IBW is a classic. Upvote for nostalgia.
The pursuit of hegemony is inevitable, sustainable, and prevents great power war – US decline causes conflict escalation and global lashout
Ikenberry, Brooks, and Wohlforth, Associate Professor of Government at Dartmouth College and the Albert G. Milbank Professor of Politics and International Affairs at Princeton University and Global Eminence Scholar at Kyung Hee University in Seoul and the Daniel Webster Professor of Government at Dartmouth College, 13 (John Ikenberry, Stephen G. Brooks, William C. Wohlforth, January/February 2013, Foreign Affairs, “Lean Forward: In Defense of American Engagement” http://www.foreignaffairs.com/articles/138468/stephen-g-brooks-g-john-ikenberry-and-william-c-wohlforth/lean-forward)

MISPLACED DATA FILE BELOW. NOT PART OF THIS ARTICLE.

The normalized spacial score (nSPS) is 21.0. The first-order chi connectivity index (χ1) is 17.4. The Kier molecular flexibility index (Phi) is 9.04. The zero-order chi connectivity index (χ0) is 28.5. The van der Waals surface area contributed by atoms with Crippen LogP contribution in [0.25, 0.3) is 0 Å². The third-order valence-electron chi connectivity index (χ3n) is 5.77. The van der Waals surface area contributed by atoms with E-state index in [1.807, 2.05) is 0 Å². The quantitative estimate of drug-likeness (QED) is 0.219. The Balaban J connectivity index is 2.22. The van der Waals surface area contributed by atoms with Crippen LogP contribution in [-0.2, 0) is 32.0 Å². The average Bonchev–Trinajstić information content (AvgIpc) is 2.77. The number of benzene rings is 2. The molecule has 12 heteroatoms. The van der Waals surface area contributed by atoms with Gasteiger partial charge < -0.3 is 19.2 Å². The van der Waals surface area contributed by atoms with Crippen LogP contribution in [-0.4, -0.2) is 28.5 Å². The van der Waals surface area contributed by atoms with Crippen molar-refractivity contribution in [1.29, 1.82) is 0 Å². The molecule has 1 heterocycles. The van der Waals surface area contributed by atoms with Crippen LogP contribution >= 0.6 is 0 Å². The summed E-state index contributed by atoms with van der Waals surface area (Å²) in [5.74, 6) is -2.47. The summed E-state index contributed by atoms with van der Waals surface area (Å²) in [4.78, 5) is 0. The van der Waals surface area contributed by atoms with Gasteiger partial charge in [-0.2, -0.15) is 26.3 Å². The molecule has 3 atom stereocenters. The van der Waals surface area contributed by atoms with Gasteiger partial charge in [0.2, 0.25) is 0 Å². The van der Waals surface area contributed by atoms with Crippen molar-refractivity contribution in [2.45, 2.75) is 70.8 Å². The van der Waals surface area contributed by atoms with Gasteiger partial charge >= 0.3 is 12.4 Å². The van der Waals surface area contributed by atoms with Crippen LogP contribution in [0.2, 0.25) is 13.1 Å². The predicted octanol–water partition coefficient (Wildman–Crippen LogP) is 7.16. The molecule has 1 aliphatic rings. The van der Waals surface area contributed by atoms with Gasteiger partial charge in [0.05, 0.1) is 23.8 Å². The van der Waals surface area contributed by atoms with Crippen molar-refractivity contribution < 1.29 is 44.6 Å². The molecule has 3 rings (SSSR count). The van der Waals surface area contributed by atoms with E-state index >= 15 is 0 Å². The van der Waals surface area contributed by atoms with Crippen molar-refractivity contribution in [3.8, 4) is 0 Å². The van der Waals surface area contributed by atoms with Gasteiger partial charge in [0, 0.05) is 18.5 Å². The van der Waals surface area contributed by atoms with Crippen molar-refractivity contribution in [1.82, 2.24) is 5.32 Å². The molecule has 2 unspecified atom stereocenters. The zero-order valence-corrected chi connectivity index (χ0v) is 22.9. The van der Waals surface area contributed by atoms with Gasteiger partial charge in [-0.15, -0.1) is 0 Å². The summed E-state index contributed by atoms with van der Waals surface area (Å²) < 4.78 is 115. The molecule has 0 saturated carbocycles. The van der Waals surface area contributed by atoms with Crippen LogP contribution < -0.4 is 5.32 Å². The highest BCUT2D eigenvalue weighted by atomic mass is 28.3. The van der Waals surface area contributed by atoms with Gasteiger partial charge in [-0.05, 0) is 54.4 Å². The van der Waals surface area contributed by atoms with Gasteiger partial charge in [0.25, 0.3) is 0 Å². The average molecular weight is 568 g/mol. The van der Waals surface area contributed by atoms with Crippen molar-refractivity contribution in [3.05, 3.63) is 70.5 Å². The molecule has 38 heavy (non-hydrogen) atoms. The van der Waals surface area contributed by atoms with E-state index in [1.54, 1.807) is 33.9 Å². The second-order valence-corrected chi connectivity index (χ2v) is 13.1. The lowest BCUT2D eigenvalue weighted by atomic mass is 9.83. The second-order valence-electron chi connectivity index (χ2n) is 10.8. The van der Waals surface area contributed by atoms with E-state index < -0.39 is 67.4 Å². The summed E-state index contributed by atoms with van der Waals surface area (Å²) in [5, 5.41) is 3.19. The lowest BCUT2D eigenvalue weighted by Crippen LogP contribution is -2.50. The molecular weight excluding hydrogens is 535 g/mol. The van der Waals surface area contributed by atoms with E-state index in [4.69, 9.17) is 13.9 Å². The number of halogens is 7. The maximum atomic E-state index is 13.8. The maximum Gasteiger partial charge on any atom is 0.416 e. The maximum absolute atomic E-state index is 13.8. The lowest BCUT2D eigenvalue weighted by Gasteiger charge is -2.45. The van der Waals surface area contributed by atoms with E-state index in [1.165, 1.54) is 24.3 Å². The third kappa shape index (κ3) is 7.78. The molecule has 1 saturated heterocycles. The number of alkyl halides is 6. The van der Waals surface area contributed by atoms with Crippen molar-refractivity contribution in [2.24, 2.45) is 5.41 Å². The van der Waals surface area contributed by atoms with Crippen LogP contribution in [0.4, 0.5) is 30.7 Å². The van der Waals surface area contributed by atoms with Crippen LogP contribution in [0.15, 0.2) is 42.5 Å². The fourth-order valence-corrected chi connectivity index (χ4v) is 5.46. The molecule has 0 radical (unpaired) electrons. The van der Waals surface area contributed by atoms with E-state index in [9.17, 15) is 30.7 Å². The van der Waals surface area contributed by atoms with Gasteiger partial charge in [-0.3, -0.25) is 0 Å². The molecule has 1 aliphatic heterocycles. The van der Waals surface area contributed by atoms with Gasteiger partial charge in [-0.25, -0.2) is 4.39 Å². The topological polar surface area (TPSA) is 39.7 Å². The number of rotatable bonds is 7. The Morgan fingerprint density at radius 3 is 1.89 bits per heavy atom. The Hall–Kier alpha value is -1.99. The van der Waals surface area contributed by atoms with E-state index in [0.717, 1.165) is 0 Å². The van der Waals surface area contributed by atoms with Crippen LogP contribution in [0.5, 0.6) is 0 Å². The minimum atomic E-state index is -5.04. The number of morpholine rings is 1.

Of course, even if it is true that the costs of deep engagement fall far below what advocates of retrenchment claim, they would not be worth bearing unless they yielded greater benefits. In fact, they do. The most obvious benefit of the current strategy is that it reduces the risk of a dangerous conflict. The United States' security commitments deter states with aspirations to regional hegemony from contemplating expansion and dissuade U.S. partners from trying to solve security problems on their own in ways that would end up threatening other states. Skeptics discount this benefit by arguing that U.S. security guarantees aren't necessary to prevent dangerous rivalries from erupting. They maintain that the high costs of territorial conquest and the many tools countries can use to signal their benign intentions are enough to prevent conflict. In other words, major powers could peacefully manage regional multipolarity without the American pacifier. But that outlook is too sanguine. If Washington got out of East Asia, Japan and South Korea would likely expand their military capabilities and go nuclear, which could provoke a destabilizing reaction from China. It's worth noting that during the Cold War, both South Korea and Taiwan tried to obtain nuclear weapons; the only thing that stopped them was the United States, which used its security commitments to restrain their nuclear temptations. Similarly, were the United States to leave the Middle East, the countries currently backed by Washington--notably, Israel, Egypt, and Saudi Arabia--might act in ways that would intensify the region's security dilemmas. There would even be reason to worry about Europe. Although it's hard to imagine the return of great-power military competition in a post-American Europe, it's not difficult to foresee governments there refusing to pay the budgetary costs of higher military outlays and the political costs of increasing EU defense cooperation. The result might be a continent incapable of securing itself from threats on its periphery, unable to join foreign interventions on which U.S. leaders might want European help, and vulnerable to the influence of outside rising powers. Given how easily a U.S. withdrawal from key regions could lead to dangerous competition, advocates of retrenchment tend to put forth another argument: that such rivalries wouldn't actually hurt the United States. To be sure, few doubt that the United States could survive the return of conflict among powers in Asia or the Middle East--but at what cost? Were states in one or both of these regions to start competing against one another, they would likely boost their military budgets, arm client states, and perhaps even start regional proxy wars, all of which should concern the United States, in part because its lead in military capabilities would narrow. Greater regional insecurity could also produce cascades of nuclear proliferation as powers such as Egypt, Saudi Arabia, Japan, South Korea, and Taiwan built nuclear forces of their own. Those countries' regional competitors might then also seek nuclear arsenals. Although nuclear deterrence can promote stability between two states with the kinds of nuclear forces that the Soviet Union and the United States possessed, things get shakier when there are multiple nuclear rivals with less robust arsenals. As the number of nuclear powers increases, the probability of illicit transfers, irrational decisions, accidents, and unforeseen crises goes up. The case for abandoning the United States' global role misses the underlying security logic of the current approach. By reassuring allies and actively managing regional relations, Washington dampens competition in the world s key areas, thereby preventing the emergence of a hothouse in which countries would grow new military capabilities. For proof that this strategy is working, one need look no further than the defense budgets of the current great powers: on average, since 1991 they have kept their military expenditures as A percentage of GDP to historic lows, and they have not attempted to match the United States' top-end military capabilities. Moreover, all of the world's most modern militaries are U.S. allies, and the United States' military lead over its potential rivals .is by many measures growing. On top of all this, the current grand strategy acts as a hedge against the emergence regional hegemons. Some supporters of retrenchment argue that the U.S. military should keep its forces over the horizon and pass the buck to local powers to do the dangerous work of counterbalancing rising regional powers. Washington, they contend, should deploy forces abroad only when a truly credible contender for regional hegemony arises, as in the cases of Germany and Japan during World War II and the Soviet Union during the Cold War. Yet there is already a potential contender for regional hegemony--China--and to balance it, the United States will need to maintain its key alliances in Asia and the military capacity to intervene there. The implication is that the United States should get out of Afghanistan and Iraq, reduce its military presence in Europe, and pivot to Asia. Yet that is exactly what the Obama administration is doing. MILITARY DOMINANCE, ECONOMIC PREEMINENCE Preoccupied with security issues, critics of the current grand strategy miss one of its most important benefits: sustaining an open global economy and a favorable place for the United States within it. To be sure, the sheer size of its output would guarantee the United States a major role in the global economy whatever grand strategy it adopted. Yet the country's military dominance undergirds its economic leadership. In addition to protecting the world economy from instability, its military commitments and naval superiority help secure the sea-lanes and other shipping corridors that allow trade to flow freely and cheaply. Were the United States to pull back from the world, the task of securing the global commons would get much harder. Washington would have less leverage with which it could convince countries to cooperate on economic matters and less access to the military bases throughout the world needed to keep the seas open. A global role also lets the United States structure the world economy in ways that serve its particular economic interests. During the Cold War, Washington used its overseas security commitments to get allies to embrace the economic policies it preferred--convincing West Germany in the 1960s, for example, to take costly steps to support the U.S. dollar as a reserve currency. U.S. defense agreements work the same way today. For example, when negotiating the 2011 free-trade agreement with South Korea, U.S. officials took advantage of Seoul's desire to use the agreement as a means of tightening its security relations with Washington. As one diplomat explained to us privately, "We asked for changes in labor and environment clauses, in auto clauses, and the Koreans took it all." Why? Because they feared a failed agreement would be "a setback to the political and security relationship." More broadly, the United States wields its security leverage to shape the overall structure of the global economy. Much of what the United States wants from the economic order is more of the same: for instance, it likes the current structure of the World Trade Organization and the International Monetary Fund and prefers that free trade continue. Washington wins when U.S. allies favor this status quo, and one reason they are inclined to support the existing system is because they value their military alliances. Japan, to name one example, has shown interest in the Trans-Pacific Partnership, the Obama administration's most important free-trade initiative in the region, less because its economic interests compel it to do so than because Prime Minister Yoshihiko Noda believes that his support will strengthen Japan's security ties with the United States. The United States' geopolitical dominance also helps keep the U.S. dollar in place as the world's reserve currency, which confers enormous benefits on the country, such as a greater ability to borrow money. This is perhaps clearest with Europe: the EU'S dependence on the United States for its security precludes the EU from having the kind of political leverage to support the euro that the United States has with the dollar. As with other aspects of the global economy, the United States does not provide its leadership for free: it extracts disproportionate gains. Shirking that responsibility would place those benefits at risk. CREATING COOPERATION What goes for the global economy goes for other forms of international cooperation. Here, too, American leadership benefits many countries but disproportionately helps the United States. In order to counter transnational threats, such as terrorism, piracy, organized crime, climate change, and pandemics, states have to work together and take collective action. But cooperation does not come about effortlessly, especially when national interests diverge. The United States' military efforts to promote stability and its broader leadership make it easier for Washington to launch joint initiatives and shape them in ways that reflect U.S. interests. After all, cooperation is hard to come by in regions where chaos reigns, and it flourishes where leaders can anticipate lasting stability. U.S. alliances are about security first, but they also provide the political framework and channels of communication for cooperation on nonmilitary issues. NATO, for example, has spawned new institutions, such as the Atlantic Council, a think tank, that make it easier for Americans and Europeans to talk to one another and do business. Likewise, consultations with allies in East Asia spill over into other policy issues; for example, when American diplomats travel to Seoul to manage the military alliance, they also end up discussing the Trans-Pacific Partnership. Thanks to conduits such as this, the United States can use bargaining chips in one issue area to make progress in others. The benefits of these communication channels are especially pronounced when it comes to fighting the kinds of threats that require new forms of cooperation, such as terrorism and pandemics. With its alliance system in place, the United States is in a stronger position than it would otherwise be to advance cooperation and share burdens. For example, the intelligence-sharing network within NATO, which was originally designed to gather information on the Soviet Union, has been adapted to deal with terrorism. Similarly, after a tsunami in the Indian Ocean devastated surrounding countries in 2004, Washington had a much easier time orchestrating a fast humanitarian response with Australia, India, and Japan, since their militaries were already comfortable working with one another. The operation did wonders for the United States' image in the region. The United States' global role also has the more direct effect of facilitating the bargains among governments that get cooperation going in the first place. As the scholar Joseph Nye has written, "The American military role in deterring threats to allies, or of assuring access to a crucial resource such as oil in the Persian Gulf, means that the provision of protective force can be used in bargaining situations. Sometimes the linkage may be direct; more often it is a factor not mentioned openly but present in the back of statesmen's minds." THE DEVIL WE KNOW Should America come home? For many prominent scholars of international relations, the answer is yes--a view that seems even wiser in the wake of the disaster in Iraq and the Great Recession. Yet their arguments simply don't hold up. There is little evidence that the United States would save much money switching to a smaller global posture. Nor is the current strategy self-defeating: it has not provoked the formation of counterbalancing coalitions or caused the country to spend itself into economic decline. Nor will it condemn the United States to foolhardy wars in the future. What the strategy does do is help prevent the outbreak of conflict in the world's most important regions, keep the global economy humming, and make international cooperation easier. Charting a different course would threaten all these benefits. This is not to say that the United States' current foreign policy can't be adapted to new circumstances and challenges. Washington does not need to retain every commitment at all costs, and there is nothing wrong with rejiggering its strategy in response to new opportunities or setbacks. That is what the Nixon administration did by winding down the Vietnam War and increasing the United States' reliance on regional partners to contain Soviet power, and it is what the Obama administration has been doing after the Iraq war by pivoting to Asia. These episodes of rebalancing belie the argument that a powerful and internationally engaged America cannot tailor its policies to a changing world. A grand strategy of actively managing global security and promoting the liberal economic order has served the United States exceptionally well for the past six decades, and there is no reason to give it up now. The country's globe-spanning posture is the devil we know, and a world with a disengaged America is the devil we don't know. Were American leaders to choose retrenchment, they would in essence be running a massive experiment to test how the world would work without an engaged and liberal leading power. The results could well be disastrous.